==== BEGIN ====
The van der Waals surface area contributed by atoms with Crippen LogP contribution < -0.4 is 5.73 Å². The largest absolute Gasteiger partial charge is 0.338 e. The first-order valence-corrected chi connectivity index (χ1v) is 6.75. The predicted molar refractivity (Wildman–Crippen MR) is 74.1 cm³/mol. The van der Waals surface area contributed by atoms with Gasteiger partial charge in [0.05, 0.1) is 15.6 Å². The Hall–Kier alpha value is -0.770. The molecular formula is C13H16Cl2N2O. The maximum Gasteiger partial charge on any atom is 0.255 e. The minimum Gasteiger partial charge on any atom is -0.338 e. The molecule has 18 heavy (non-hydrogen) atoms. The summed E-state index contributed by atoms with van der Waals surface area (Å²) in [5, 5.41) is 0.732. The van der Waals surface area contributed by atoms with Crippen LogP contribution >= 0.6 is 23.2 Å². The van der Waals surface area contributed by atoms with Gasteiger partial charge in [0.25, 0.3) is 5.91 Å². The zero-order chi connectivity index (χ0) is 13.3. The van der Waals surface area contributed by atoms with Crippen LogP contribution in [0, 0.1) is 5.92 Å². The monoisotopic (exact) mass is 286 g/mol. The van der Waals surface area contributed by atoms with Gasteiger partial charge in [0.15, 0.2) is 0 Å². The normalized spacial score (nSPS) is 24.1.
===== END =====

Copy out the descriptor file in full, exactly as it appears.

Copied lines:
The van der Waals surface area contributed by atoms with Crippen LogP contribution < -0.4 is 5.73 Å². The largest absolute Gasteiger partial charge is 0.338 e. The first-order valence-corrected chi connectivity index (χ1v) is 6.75. The predicted molar refractivity (Wildman–Crippen MR) is 74.1 cm³/mol. The van der Waals surface area contributed by atoms with Gasteiger partial charge in [0.05, 0.1) is 15.6 Å². The Hall–Kier alpha value is -0.770. The molecular formula is C13H16Cl2N2O. The maximum Gasteiger partial charge on any atom is 0.255 e. The minimum Gasteiger partial charge on any atom is -0.338 e. The molecule has 18 heavy (non-hydrogen) atoms. The summed E-state index contributed by atoms with van der Waals surface area (Å²) in [5, 5.41) is 0.732. The van der Waals surface area contributed by atoms with Crippen LogP contribution >= 0.6 is 23.2 Å². The van der Waals surface area contributed by atoms with Gasteiger partial charge in [0.25, 0.3) is 5.91 Å². The zero-order chi connectivity index (χ0) is 13.3. The van der Waals surface area contributed by atoms with Crippen LogP contribution in [0, 0.1) is 5.92 Å². The monoisotopic (exact) mass is 286 g/mol. The van der Waals surface area contributed by atoms with Gasteiger partial charge in [0.15, 0.2) is 0 Å². The normalized spacial score (nSPS) is 24.1.